The Police Aren’t Legally Obligated To Protect You
By Russ Kick
March 5, 2010
Without even thinking about it, we take it as a given that the police must protect each of us. That’s their whole reason for existence, right?
While this might be true in a few jurisdictions in the U.S. and Canada, it is actually the exception, not the rule. In general, court decisions and state laws have held that cops don’t have to do a damn thing to help you when you’re in danger.
In the only book devoted exclusively to the subject, Dial 911 and Die, attorney Richard W. Stevens writes:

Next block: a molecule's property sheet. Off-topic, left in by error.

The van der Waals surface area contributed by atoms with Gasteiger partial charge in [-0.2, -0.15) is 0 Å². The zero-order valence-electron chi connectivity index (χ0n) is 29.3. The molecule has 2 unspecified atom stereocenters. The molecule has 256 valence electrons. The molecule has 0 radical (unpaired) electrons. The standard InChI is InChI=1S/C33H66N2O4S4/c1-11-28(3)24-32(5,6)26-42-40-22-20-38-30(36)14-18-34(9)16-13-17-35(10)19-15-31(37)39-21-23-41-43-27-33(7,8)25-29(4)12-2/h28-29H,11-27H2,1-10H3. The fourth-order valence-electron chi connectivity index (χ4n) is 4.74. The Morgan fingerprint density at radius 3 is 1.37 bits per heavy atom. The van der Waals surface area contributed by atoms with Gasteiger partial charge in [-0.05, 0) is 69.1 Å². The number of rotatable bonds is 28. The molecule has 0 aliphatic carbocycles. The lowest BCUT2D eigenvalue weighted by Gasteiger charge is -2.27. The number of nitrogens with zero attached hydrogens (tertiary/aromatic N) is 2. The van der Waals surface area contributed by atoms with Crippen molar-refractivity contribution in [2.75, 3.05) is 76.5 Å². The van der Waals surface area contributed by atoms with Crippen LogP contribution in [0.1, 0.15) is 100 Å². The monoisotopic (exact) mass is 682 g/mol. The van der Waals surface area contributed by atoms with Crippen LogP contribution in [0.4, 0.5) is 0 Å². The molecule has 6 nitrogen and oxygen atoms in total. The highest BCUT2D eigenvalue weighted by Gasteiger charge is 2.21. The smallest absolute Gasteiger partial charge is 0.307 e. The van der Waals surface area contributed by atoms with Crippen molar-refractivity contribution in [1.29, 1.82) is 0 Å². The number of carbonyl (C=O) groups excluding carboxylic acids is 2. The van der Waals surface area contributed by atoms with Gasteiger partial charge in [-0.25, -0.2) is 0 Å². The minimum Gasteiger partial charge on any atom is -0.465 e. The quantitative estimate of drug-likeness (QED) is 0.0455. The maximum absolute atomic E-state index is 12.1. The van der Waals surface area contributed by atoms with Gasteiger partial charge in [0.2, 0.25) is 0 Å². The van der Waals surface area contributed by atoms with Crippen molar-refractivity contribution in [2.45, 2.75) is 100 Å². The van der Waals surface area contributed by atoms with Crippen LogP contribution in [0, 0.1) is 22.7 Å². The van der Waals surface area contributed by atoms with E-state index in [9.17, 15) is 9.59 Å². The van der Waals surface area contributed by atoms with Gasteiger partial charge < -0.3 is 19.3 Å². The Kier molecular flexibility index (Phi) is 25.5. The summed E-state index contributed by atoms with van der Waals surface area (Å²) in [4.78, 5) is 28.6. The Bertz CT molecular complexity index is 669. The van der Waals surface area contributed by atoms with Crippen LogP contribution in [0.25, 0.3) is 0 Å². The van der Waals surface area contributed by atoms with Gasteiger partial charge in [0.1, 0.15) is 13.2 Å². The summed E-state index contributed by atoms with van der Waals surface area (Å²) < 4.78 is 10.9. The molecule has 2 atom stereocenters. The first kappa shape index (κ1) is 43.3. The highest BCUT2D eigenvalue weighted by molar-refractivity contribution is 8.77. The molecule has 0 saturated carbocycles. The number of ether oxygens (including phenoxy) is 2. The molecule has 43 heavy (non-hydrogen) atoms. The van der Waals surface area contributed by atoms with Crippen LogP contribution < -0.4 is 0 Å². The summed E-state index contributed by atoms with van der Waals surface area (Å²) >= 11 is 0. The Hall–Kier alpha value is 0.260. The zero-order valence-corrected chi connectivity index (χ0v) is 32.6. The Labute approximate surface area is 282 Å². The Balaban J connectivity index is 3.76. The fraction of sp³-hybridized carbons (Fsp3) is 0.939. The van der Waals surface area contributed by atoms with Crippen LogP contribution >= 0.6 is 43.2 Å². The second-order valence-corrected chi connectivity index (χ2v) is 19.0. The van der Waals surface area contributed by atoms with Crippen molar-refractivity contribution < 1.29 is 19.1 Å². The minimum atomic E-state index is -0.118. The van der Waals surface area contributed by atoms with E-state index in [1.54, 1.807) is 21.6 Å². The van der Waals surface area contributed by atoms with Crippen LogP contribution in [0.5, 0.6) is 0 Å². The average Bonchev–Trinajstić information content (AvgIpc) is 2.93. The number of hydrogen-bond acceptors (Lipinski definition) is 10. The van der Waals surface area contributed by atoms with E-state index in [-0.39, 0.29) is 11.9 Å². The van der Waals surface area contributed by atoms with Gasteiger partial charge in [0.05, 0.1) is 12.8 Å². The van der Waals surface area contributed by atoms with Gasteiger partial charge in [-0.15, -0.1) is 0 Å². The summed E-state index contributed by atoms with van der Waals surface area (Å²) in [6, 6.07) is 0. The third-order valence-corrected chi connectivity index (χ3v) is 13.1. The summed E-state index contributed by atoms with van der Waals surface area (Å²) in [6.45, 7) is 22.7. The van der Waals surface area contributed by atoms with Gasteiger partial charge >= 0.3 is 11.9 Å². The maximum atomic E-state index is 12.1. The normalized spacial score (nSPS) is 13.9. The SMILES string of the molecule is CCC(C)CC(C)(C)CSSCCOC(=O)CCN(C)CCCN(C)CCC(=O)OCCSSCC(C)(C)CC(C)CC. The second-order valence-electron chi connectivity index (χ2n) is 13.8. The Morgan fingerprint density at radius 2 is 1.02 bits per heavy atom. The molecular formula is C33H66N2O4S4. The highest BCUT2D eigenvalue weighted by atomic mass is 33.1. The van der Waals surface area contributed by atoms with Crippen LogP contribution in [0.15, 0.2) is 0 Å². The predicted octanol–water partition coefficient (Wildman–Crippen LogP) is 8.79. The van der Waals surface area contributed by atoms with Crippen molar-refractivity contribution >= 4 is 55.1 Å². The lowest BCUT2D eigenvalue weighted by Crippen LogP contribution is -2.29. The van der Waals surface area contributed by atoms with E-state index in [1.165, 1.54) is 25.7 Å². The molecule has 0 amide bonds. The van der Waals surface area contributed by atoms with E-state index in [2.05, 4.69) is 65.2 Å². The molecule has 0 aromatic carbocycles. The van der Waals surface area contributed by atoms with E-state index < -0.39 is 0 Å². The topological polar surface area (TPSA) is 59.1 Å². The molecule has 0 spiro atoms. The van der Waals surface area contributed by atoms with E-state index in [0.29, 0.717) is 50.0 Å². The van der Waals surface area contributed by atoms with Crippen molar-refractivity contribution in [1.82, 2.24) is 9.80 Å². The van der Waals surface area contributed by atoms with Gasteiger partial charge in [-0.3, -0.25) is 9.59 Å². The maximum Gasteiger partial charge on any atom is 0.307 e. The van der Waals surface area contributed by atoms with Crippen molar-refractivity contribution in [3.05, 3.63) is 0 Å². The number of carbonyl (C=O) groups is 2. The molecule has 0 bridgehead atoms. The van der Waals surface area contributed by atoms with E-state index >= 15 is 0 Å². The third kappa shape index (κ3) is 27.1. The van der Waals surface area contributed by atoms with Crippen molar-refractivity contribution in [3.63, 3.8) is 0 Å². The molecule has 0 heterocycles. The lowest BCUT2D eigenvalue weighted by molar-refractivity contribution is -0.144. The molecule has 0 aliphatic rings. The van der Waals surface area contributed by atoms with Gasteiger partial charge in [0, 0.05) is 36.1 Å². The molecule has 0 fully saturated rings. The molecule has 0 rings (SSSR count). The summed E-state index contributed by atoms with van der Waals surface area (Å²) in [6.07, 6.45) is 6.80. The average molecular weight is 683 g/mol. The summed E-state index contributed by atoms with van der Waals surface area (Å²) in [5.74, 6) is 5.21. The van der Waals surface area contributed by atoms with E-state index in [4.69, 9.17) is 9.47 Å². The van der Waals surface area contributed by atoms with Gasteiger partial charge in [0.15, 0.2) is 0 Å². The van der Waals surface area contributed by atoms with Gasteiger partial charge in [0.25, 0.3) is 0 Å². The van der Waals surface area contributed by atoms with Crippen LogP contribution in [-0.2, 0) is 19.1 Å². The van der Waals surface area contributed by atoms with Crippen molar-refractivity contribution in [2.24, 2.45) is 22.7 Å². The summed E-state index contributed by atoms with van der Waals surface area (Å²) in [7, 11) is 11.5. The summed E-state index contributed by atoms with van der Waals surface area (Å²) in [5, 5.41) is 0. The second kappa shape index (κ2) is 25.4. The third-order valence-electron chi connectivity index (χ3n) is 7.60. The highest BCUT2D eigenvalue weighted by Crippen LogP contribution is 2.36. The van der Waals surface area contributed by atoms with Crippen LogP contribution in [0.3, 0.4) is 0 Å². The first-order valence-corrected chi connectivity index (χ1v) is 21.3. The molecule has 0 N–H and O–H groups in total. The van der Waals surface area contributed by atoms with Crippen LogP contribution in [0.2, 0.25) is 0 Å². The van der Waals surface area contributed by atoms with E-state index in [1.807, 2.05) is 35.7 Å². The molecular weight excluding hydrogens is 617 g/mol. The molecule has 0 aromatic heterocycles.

It was the most shocking thing I learned in law school. I was studying Torts in my first year at the University of San Diego School of Law, when I came upon the case of Hartzler v. City of San Jose. In that case I discovered the secret truth: the government owes no duty to protect individual citizens from criminal attack. Not only did the California courts hold to that rule, the California legislature had enacted a statute to make sure the courts couldn’t change the rule.